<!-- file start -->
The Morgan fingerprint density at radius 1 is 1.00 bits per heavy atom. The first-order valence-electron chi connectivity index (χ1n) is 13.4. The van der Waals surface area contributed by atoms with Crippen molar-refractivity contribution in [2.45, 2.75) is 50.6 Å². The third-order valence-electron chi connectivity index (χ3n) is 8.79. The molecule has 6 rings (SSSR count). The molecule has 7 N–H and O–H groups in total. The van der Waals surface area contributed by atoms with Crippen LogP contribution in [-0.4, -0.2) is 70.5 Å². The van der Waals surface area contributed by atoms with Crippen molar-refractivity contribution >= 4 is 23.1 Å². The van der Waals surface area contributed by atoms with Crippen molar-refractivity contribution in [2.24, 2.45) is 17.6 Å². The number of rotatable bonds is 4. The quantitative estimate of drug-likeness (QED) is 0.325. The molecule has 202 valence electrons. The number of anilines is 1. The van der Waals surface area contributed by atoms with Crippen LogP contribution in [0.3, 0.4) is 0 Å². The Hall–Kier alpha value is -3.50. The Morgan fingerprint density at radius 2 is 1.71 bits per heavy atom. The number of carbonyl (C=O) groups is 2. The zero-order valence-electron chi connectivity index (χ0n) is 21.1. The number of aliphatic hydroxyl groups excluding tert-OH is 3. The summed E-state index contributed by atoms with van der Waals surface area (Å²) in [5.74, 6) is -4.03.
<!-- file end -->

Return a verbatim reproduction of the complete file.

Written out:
The Morgan fingerprint density at radius 1 is 1.00 bits per heavy atom. The first-order valence-electron chi connectivity index (χ1n) is 13.4. The van der Waals surface area contributed by atoms with Crippen molar-refractivity contribution in [2.45, 2.75) is 50.6 Å². The third-order valence-electron chi connectivity index (χ3n) is 8.79. The molecule has 6 rings (SSSR count). The molecule has 7 N–H and O–H groups in total. The van der Waals surface area contributed by atoms with Crippen LogP contribution in [-0.4, -0.2) is 70.5 Å². The van der Waals surface area contributed by atoms with Crippen molar-refractivity contribution >= 4 is 23.1 Å². The van der Waals surface area contributed by atoms with Crippen molar-refractivity contribution in [2.24, 2.45) is 17.6 Å². The number of rotatable bonds is 4. The quantitative estimate of drug-likeness (QED) is 0.325. The molecule has 202 valence electrons. The number of anilines is 1. The van der Waals surface area contributed by atoms with Crippen LogP contribution in [0.3, 0.4) is 0 Å². The Hall–Kier alpha value is -3.50. The Morgan fingerprint density at radius 2 is 1.71 bits per heavy atom. The number of carbonyl (C=O) groups is 2. The zero-order valence-electron chi connectivity index (χ0n) is 21.1. The number of aliphatic hydroxyl groups excluding tert-OH is 3. The summed E-state index contributed by atoms with van der Waals surface area (Å²) in [5.74, 6) is -4.03.